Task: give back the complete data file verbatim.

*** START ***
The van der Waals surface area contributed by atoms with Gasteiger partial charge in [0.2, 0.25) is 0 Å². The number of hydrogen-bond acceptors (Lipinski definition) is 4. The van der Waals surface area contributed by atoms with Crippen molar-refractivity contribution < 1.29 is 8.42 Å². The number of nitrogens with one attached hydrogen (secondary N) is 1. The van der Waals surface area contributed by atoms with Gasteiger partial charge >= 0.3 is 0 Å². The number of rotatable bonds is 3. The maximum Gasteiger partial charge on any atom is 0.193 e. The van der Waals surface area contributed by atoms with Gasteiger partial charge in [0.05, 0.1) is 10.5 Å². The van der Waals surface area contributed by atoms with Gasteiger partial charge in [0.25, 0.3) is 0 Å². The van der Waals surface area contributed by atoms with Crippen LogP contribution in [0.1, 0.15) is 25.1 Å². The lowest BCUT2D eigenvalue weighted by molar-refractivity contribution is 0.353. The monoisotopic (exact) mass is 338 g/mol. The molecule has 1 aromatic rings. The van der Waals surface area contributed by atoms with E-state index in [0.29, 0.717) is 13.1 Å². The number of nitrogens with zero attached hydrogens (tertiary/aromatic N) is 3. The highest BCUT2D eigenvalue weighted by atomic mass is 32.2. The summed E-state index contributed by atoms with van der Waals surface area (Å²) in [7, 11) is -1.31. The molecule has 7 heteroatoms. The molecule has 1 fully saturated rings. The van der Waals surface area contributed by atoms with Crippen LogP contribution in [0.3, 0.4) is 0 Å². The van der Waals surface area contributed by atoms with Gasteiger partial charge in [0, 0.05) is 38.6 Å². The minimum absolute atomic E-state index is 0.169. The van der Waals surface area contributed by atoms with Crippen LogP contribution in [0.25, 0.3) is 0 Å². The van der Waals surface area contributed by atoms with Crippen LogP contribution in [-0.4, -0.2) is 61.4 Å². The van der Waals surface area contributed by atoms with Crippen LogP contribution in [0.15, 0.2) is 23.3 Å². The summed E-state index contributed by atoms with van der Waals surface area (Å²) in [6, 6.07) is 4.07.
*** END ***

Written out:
The van der Waals surface area contributed by atoms with Gasteiger partial charge in [0.2, 0.25) is 0 Å². The number of hydrogen-bond acceptors (Lipinski definition) is 4. The van der Waals surface area contributed by atoms with Crippen molar-refractivity contribution < 1.29 is 8.42 Å². The number of nitrogens with one attached hydrogen (secondary N) is 1. The van der Waals surface area contributed by atoms with Gasteiger partial charge >= 0.3 is 0 Å². The number of rotatable bonds is 3. The maximum Gasteiger partial charge on any atom is 0.193 e. The van der Waals surface area contributed by atoms with Gasteiger partial charge in [0.05, 0.1) is 10.5 Å². The van der Waals surface area contributed by atoms with Gasteiger partial charge in [0.25, 0.3) is 0 Å². The van der Waals surface area contributed by atoms with Crippen LogP contribution in [0.1, 0.15) is 25.1 Å². The lowest BCUT2D eigenvalue weighted by molar-refractivity contribution is 0.353. The monoisotopic (exact) mass is 338 g/mol. The molecule has 1 aromatic rings. The van der Waals surface area contributed by atoms with E-state index in [0.29, 0.717) is 13.1 Å². The number of nitrogens with zero attached hydrogens (tertiary/aromatic N) is 3. The highest BCUT2D eigenvalue weighted by atomic mass is 32.2. The summed E-state index contributed by atoms with van der Waals surface area (Å²) in [7, 11) is -1.31. The molecule has 7 heteroatoms. The molecule has 1 fully saturated rings. The van der Waals surface area contributed by atoms with Crippen LogP contribution in [0.3, 0.4) is 0 Å². The van der Waals surface area contributed by atoms with Gasteiger partial charge in [0, 0.05) is 38.6 Å². The minimum absolute atomic E-state index is 0.169. The van der Waals surface area contributed by atoms with Crippen LogP contribution in [0.25, 0.3) is 0 Å². The van der Waals surface area contributed by atoms with Crippen LogP contribution in [-0.4, -0.2) is 61.4 Å². The van der Waals surface area contributed by atoms with Crippen LogP contribution in [0.15, 0.2) is 23.3 Å². The summed E-state index contributed by atoms with van der Waals surface area (Å²) in [6, 6.07) is 4.07.